Identification of a tobacco protein interacting with tomato mosaic virus coat protein and facilitating long-distance movement of virus

Identification of a tobacco protein interacting with tomato mosaic virus coat protein and... The protein–protein interaction of virus and host is essential for virus infection and host defense. The coat protein (CP) of tomato mosaic virus (ToMV) has been proved to be involved in cell-to-cell and long-distance movements of viruses that are presumably related with the protein–protein interactions. However, the host proteins that interact with the ToMV coat protein (ToCP) are largely unknown. In this study, we isolated a cDNA from a tobacco library through yeast two-hybrid system, which encodes a protein designated the ToMV CP-interacting protein-L (IP-L) that interacted with ToCP in vitro and in vivo . Sequencing analysis revealed that the putative coding region of IP-L gene was identical to that of an ‘elicitor responsive protein’ gene from N. tabacum (Genbank: #AB040409). A homology was also found between the cDNA sequence of IP-L and two senescence-related cDNAs (SENU1: Z75523 and AY479987) isolated from tomato and pepper. Northern blotting analysis showed that the mRNA level of IP-L was elevated after infection of ToMV. Then, we investigated the in vivo function of IP-L using virus-induced gene silencing (VIGS) and virus challenging assay. Semi-quantitative RT-PCR and Northern blotting results showed that the endogenous mRNA of IP-L in N. benthamiana plant was silenced at 10 days post inoculation with the in vitro transcripts of PVX-IP-L that were produced from the potato virus X (PVX)-based gene silencing plasmid pPC2S.IP-L. The IP-L silent plant developed a delayed systemic symptom at 7 days post challenging with ToMV, indicating that a high expression of IP-L was necessary for the interaction with ToCP to assist the viral transportation. Together, our data suggested that IP-L is a novel plant factor that interacts with the coat protein of ToMV and facilitates the long-distance movement of virus, which may provide a valuable clue for us to further investigate the mechanisms of plant virus infection and to control plant virus diseases. http://www.deepdyve.com/assets/images/DeepDyve-Logo-lg.png Archives of Virology Springer Journals

Identification of a tobacco protein interacting with tomato mosaic virus coat protein and facilitating long-distance movement of virus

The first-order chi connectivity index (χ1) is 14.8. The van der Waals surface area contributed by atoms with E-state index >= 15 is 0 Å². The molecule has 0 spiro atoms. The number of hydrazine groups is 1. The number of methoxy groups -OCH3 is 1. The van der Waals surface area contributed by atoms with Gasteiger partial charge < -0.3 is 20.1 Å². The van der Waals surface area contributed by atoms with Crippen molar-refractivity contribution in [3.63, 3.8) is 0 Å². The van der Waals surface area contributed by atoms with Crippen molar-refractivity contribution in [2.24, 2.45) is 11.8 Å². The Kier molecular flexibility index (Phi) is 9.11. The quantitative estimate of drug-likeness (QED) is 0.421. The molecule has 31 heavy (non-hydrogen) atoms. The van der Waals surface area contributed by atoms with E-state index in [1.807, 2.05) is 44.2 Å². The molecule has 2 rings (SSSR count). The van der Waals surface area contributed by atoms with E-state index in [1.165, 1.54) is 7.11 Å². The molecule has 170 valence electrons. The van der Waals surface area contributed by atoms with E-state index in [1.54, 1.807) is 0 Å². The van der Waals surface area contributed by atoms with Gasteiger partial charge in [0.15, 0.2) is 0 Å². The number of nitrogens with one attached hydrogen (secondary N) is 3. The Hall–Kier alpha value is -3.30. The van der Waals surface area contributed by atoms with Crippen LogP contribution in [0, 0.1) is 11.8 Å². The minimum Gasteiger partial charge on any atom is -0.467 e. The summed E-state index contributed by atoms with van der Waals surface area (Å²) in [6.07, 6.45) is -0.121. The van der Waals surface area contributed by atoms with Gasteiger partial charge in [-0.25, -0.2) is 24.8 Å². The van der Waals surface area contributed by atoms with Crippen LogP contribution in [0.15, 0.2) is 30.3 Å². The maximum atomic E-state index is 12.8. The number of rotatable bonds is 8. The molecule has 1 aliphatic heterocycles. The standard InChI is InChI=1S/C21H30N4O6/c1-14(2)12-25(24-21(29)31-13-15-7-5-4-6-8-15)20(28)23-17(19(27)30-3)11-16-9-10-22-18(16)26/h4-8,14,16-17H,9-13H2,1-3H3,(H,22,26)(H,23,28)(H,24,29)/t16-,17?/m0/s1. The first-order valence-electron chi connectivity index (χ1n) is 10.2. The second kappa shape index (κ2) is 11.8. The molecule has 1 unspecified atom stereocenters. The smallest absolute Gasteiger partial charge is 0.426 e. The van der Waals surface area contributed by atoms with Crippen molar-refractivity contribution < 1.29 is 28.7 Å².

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Publisher
Springer-Verlag
Copyright
Copyright © 2005 by Springer-Verlag/Wien
Subject
Biomedicine; Medical Microbiology; Infectious Diseases; Virology
ISSN
0304-8608
eISSN
1432-8798
D.O.I.
10.1007/s00705-005-0554-5
Publisher site
See Article on Publisher Site

Abstract

The protein–protein interaction of virus and host is essential for virus infection and host defense. The coat protein (CP) of tomato mosaic virus (ToMV) has been proved to be involved in cell-to-cell and long-distance movements of viruses that are presumably related with the protein–protein interactions. However, the host proteins that interact with the ToMV coat protein (ToCP) are largely unknown. In this study, we isolated a cDNA from a tobacco library through yeast two-hybrid system, which encodes a protein designated the ToMV CP-interacting protein-L (IP-L) that interacted with ToCP in vitro and in vivo . Sequencing analysis revealed that the putative coding region of IP-L gene was identical to that of an ‘elicitor responsive protein’ gene from N. tabacum (Genbank: #AB040409). A homology was also found between the cDNA sequence of IP-L and two senescence-related cDNAs (SENU1: Z75523 and AY479987) isolated from tomato and pepper. Northern blotting analysis showed that the mRNA level of IP-L was elevated after infection of ToMV. Then, we investigated the in vivo function of IP-L using virus-induced gene silencing (VIGS) and virus challenging assay. Semi-quantitative RT-PCR and Northern blotting results showed that the endogenous mRNA of IP-L in N. benthamiana plant was silenced at 10 days post inoculation with the in vitro transcripts of PVX-IP-L that were produced from the potato virus X (PVX)-based gene silencing plasmid pPC2S.IP-L. The IP-L silent plant developed a delayed systemic symptom at 7 days post challenging with ToMV, indicating that a high expression of IP-L was necessary for the interaction with ToCP to assist the viral transportation. Together, our data suggested that IP-L is a novel plant factor that interacts with the coat protein of ToMV and facilitates the long-distance movement of virus, which may provide a valuable clue for us to further investigate the mechanisms of plant virus infection and to control plant virus diseases.

Journal

Archives of VirologySpringer Journals

Published: Oct 1, 2005

References

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